A wonderful action-RPG, offering the player tons of choice and real-life consequences! Where have I heard that before? This is not a simple Mass Effect game cloned in the James Bond environment, it does have it’s bugs and it also has elements that set it apart from the Mass Effect series. Elements, that this writer hopes, influence continued innovation in Bioware’s epic franchise, but can Alpha Protocol stand on it’s own two feet, or did SEGA make the right call by cutting it off at the knees?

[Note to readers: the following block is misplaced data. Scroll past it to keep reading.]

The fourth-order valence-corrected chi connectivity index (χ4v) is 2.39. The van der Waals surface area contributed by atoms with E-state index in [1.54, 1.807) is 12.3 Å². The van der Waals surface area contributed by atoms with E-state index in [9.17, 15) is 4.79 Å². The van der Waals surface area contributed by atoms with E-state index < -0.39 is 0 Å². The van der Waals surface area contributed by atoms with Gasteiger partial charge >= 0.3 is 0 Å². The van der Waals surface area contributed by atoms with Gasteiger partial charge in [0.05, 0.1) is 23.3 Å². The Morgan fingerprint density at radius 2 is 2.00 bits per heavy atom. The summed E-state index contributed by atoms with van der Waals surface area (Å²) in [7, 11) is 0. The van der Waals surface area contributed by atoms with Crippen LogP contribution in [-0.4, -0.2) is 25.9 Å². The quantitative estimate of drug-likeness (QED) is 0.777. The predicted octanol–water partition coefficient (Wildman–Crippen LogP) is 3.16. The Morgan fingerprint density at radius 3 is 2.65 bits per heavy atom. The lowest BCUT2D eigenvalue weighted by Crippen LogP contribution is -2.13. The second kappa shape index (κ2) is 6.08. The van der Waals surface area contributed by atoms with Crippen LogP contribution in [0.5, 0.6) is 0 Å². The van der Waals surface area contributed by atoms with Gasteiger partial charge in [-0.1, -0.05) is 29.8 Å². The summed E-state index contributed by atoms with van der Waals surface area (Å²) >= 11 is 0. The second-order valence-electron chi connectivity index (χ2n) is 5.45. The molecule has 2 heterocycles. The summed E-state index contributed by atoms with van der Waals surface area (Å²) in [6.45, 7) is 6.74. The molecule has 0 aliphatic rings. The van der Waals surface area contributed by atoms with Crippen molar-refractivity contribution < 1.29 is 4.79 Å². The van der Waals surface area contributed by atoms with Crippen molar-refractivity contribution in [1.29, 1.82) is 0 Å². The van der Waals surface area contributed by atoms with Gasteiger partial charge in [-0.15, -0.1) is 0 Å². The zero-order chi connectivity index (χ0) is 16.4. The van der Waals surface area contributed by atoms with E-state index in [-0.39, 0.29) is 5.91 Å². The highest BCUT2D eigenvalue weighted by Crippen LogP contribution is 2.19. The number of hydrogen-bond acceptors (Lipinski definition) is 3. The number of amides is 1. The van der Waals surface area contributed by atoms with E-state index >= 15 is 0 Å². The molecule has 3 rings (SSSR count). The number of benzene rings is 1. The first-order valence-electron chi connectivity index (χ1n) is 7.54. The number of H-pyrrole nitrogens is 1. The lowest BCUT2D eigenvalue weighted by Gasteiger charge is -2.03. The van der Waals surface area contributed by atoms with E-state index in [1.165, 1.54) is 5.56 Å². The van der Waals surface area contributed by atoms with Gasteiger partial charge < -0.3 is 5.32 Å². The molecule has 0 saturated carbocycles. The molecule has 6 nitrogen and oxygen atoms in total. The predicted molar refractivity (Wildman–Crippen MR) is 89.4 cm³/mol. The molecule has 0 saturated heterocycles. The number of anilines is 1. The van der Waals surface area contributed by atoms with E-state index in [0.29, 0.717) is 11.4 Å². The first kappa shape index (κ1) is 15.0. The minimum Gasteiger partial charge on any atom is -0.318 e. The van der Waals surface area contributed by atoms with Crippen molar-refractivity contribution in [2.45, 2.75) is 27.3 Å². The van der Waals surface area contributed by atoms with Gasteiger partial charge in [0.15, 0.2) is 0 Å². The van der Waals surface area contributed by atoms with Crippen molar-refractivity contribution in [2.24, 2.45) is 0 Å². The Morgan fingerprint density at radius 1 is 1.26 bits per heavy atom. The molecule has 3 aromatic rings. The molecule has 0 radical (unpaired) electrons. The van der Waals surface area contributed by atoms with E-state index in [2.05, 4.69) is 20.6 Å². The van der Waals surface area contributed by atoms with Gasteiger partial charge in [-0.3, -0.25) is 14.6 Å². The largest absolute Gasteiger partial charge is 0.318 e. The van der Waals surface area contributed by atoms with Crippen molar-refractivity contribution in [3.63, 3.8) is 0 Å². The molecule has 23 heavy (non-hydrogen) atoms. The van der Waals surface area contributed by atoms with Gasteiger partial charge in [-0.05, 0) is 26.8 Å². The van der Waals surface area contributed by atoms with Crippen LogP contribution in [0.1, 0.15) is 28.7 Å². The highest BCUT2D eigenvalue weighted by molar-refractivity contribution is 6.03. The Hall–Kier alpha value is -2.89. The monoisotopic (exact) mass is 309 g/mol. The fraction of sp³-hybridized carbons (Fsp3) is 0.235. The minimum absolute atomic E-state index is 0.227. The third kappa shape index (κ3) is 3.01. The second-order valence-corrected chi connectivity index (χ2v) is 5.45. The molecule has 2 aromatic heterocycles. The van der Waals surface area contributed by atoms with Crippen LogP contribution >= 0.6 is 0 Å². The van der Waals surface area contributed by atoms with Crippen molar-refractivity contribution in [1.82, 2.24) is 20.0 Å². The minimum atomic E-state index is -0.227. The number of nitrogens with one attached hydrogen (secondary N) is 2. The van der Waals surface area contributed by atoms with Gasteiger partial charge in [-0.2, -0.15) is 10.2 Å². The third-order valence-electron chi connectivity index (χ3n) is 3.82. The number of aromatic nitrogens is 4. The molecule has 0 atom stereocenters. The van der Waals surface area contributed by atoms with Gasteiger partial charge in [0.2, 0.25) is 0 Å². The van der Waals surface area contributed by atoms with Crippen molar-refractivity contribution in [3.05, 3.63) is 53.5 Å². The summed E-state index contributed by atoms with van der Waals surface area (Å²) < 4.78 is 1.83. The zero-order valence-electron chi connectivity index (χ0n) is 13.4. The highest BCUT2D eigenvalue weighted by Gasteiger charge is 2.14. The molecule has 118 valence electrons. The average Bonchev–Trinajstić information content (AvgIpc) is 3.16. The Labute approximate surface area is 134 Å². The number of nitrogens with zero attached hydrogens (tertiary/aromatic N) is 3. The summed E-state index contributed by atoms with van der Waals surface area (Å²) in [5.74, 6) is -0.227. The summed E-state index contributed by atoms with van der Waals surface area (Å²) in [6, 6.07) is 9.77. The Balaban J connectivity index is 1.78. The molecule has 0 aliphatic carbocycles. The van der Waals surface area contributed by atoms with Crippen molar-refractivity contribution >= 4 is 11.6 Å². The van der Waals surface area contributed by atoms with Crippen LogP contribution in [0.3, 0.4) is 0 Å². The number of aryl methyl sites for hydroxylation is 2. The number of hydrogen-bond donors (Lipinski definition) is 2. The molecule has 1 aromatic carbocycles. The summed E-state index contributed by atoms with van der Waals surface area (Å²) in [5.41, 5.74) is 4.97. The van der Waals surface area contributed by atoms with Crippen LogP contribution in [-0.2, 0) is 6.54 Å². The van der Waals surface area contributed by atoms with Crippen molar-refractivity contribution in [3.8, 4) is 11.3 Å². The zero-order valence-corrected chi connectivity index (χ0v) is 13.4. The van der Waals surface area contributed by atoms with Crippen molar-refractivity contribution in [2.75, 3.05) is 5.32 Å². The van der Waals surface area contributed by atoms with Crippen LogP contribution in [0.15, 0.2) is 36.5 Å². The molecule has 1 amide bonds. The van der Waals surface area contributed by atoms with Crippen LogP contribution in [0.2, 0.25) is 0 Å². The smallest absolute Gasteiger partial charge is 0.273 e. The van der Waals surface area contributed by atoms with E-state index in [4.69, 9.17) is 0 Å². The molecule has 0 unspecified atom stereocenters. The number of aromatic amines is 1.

Alpha Protocol puts you in the shoes of Michael Thornton, newest recruit for Third Echeleon, er, I mean Alpha Protocol—a super-secret government black ops organization. The game’s opening finds you somewhat unwillingly recruited, and tasked with seeking out terrorist operations and possible Broken Arrows in the Middle East. You know, something light to get your feet wet. Throton’s appearance can be varied with some limited options, and the game offers a few tutorials at the base, if you require a brush up on the controls and gadgets. Shortly into the story, the game starts taking twists and turns as crosses and double crosses abound, and your choices determine the way the story plays out. I have to give credit to Obsidian, where Mass Effect offered some great choices on what was still a linear story, Alpha Protocol not only illustrates the consequences of your actions, but shows you more varied paths along that linear highway. Speaking of the choices, Thorton is given a 5 second opportunity, in conversations, to drop a suave Bond quip, an aggressive Jack Bauer approach, or a more balanced Jason Bourne opinion—including 3 of the four famous J.B.’s of the spy world(c’mon, Jim Beam is an important spy accessory….). You also are given the same timeframe to choose whether the NPC’s you cross paths with live or die, or which option in a mission to take. Where Mass Effect’s games give you the ever popular “Save the puppy or throw the puppy in the furnace”, Alpha Protocol blurs the lines with options like “Mame the puppy to save the kittens or nuke the kittens and emerge with an unscathed puppy”. An interesting note, to the story, is that most of the story progresses through interactive flashbacks, shown at key points of the game, which reflect any choices the player has made up to that point. So, for example, if you are a reckless agent executing key characters and killing friendlies, it will be mentioned, as will alternate pathways available with the game’s allies and enemies. The flashbacks do a great job of linking the story elements and illustrating a “big picture” setting for what your missions have entailed and how they have affected the overall plot. That said, the story is not a epic Homer-ian tale, but it is the backdrop of what could easily be a lost Ian Flaming Bond tale riding on a roller coaster of spy twists and turns.